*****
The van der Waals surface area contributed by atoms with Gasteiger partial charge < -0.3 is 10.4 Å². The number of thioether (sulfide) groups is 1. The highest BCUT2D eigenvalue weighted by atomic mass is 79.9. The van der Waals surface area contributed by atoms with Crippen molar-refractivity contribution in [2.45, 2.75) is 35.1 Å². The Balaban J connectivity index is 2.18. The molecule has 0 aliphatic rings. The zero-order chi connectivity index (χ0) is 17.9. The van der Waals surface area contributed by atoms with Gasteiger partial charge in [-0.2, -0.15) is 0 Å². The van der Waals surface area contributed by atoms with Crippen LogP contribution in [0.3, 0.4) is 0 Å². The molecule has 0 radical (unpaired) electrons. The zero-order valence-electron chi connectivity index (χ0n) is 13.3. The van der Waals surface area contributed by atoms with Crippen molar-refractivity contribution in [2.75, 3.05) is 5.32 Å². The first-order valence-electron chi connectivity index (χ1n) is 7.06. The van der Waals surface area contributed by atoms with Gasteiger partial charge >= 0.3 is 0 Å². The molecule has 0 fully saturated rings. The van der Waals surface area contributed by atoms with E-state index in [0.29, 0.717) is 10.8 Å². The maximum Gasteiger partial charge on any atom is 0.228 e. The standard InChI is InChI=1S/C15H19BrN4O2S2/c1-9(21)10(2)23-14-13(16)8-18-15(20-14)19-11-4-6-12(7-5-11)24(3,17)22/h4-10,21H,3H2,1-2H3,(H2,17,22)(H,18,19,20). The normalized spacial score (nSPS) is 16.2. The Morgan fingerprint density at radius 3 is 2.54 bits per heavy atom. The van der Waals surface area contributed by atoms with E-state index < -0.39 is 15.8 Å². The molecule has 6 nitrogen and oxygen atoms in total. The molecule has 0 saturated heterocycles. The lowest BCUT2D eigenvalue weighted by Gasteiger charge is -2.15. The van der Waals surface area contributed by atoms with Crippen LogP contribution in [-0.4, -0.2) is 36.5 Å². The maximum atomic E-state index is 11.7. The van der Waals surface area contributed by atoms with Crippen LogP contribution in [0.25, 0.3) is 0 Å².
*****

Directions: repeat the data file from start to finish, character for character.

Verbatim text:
The van der Waals surface area contributed by atoms with Gasteiger partial charge < -0.3 is 10.4 Å². The number of thioether (sulfide) groups is 1. The highest BCUT2D eigenvalue weighted by atomic mass is 79.9. The van der Waals surface area contributed by atoms with Crippen molar-refractivity contribution in [2.45, 2.75) is 35.1 Å². The Balaban J connectivity index is 2.18. The molecule has 0 aliphatic rings. The zero-order chi connectivity index (χ0) is 17.9. The van der Waals surface area contributed by atoms with Gasteiger partial charge in [-0.2, -0.15) is 0 Å². The van der Waals surface area contributed by atoms with Crippen LogP contribution in [0.3, 0.4) is 0 Å². The molecule has 0 radical (unpaired) electrons. The zero-order valence-electron chi connectivity index (χ0n) is 13.3. The van der Waals surface area contributed by atoms with Crippen molar-refractivity contribution in [2.75, 3.05) is 5.32 Å². The first-order valence-electron chi connectivity index (χ1n) is 7.06. The van der Waals surface area contributed by atoms with Gasteiger partial charge >= 0.3 is 0 Å². The molecule has 0 fully saturated rings. The van der Waals surface area contributed by atoms with E-state index in [0.29, 0.717) is 10.8 Å². The maximum Gasteiger partial charge on any atom is 0.228 e. The standard InChI is InChI=1S/C15H19BrN4O2S2/c1-9(21)10(2)23-14-13(16)8-18-15(20-14)19-11-4-6-12(7-5-11)24(3,17)22/h4-10,21H,3H2,1-2H3,(H2,17,22)(H,18,19,20). The normalized spacial score (nSPS) is 16.2. The Morgan fingerprint density at radius 3 is 2.54 bits per heavy atom. The van der Waals surface area contributed by atoms with E-state index < -0.39 is 15.8 Å². The molecule has 6 nitrogen and oxygen atoms in total. The molecule has 0 saturated heterocycles. The lowest BCUT2D eigenvalue weighted by Gasteiger charge is -2.15. The van der Waals surface area contributed by atoms with Crippen LogP contribution in [-0.4, -0.2) is 36.5 Å². The maximum atomic E-state index is 11.7. The van der Waals surface area contributed by atoms with Crippen LogP contribution in [0.25, 0.3) is 0 Å².